- There is about $1.2 trillion dollars of U.S. currency in circulation.
- The Federal Reserve Banks distribute new currency for the U.S. Treasury Department, which prints it.
- Depository institutions buy currency from Federal Reserve Banks when they need it to meet customer demand, and they deposit cash at the Fed when they have more than they need to meet customer demand.
As of July 2013, currency in circulation—that is, U.S. coins and paper currency in the hands of the public—totaled about $1.2 trillion dollars. The amount of cash in circulation has risen rapidly in recent decades and much of the increase has been caused by demand from abroad. The Federal Reserve estimates that the majority of the cash in circulation today is outside the United States.
Meeting the Variable Demand for Cash
The public typically obtains its cash from banks by withdrawing cash from automated teller machines (ATMs) or by cashing checks. The amount of cash that the public holds varies seasonally, by the day of the month, and even by the day of the week. For example, people demand a large amount of cash for shopping and vacations during the year-end holiday season. Also, people typically withdraw cash at ATMs over the weekend, so there is more cash in circulation on Monday than on Friday.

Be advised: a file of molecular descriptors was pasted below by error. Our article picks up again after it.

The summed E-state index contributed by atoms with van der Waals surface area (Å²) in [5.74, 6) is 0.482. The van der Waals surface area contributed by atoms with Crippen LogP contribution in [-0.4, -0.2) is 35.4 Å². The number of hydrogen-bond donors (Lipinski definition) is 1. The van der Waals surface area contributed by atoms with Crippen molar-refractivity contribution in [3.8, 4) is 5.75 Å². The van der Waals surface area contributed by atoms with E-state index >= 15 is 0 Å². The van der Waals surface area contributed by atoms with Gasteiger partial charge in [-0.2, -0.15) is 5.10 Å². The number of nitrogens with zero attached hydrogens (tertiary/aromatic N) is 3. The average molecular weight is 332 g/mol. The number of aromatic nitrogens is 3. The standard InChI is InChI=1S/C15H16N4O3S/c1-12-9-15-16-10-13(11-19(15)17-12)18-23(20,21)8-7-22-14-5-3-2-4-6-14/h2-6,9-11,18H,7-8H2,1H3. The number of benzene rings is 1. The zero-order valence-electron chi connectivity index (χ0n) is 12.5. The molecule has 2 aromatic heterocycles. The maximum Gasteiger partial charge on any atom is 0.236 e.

To meet the demands of their customers, banks get cash from Federal Reserve Banks. Most medium- and large-sized banks maintain reserve accounts at one of the 12 regional Federal Reserve Banks, and they pay for the cash they get from the Fed by having those accounts debited. Some smaller banks maintain their required reserves at larger, "correspondent," banks. The smaller banks get cash through the correspondent banks, which charge a fee for the service. The larger banks get currency from the Fed and pass it on to the smaller banks.
When the public's demand for cash declines—after the holiday season, for example—banks find they have more cash than they need and they deposit the excess at the Fed. Because banks pay the Fed for cash by having their reserve accounts debited, the level of reserves in the nation's banking system drops when the public's demand for cash rises; similarly, the level rises again when the public's demand for cash subsides and banks ship cash back to the Fed. The Fed offsets variations in the public's demand for cash that could introduce volatility into credit markets by implementing open market operations. (Federal Reserve Bank of New York)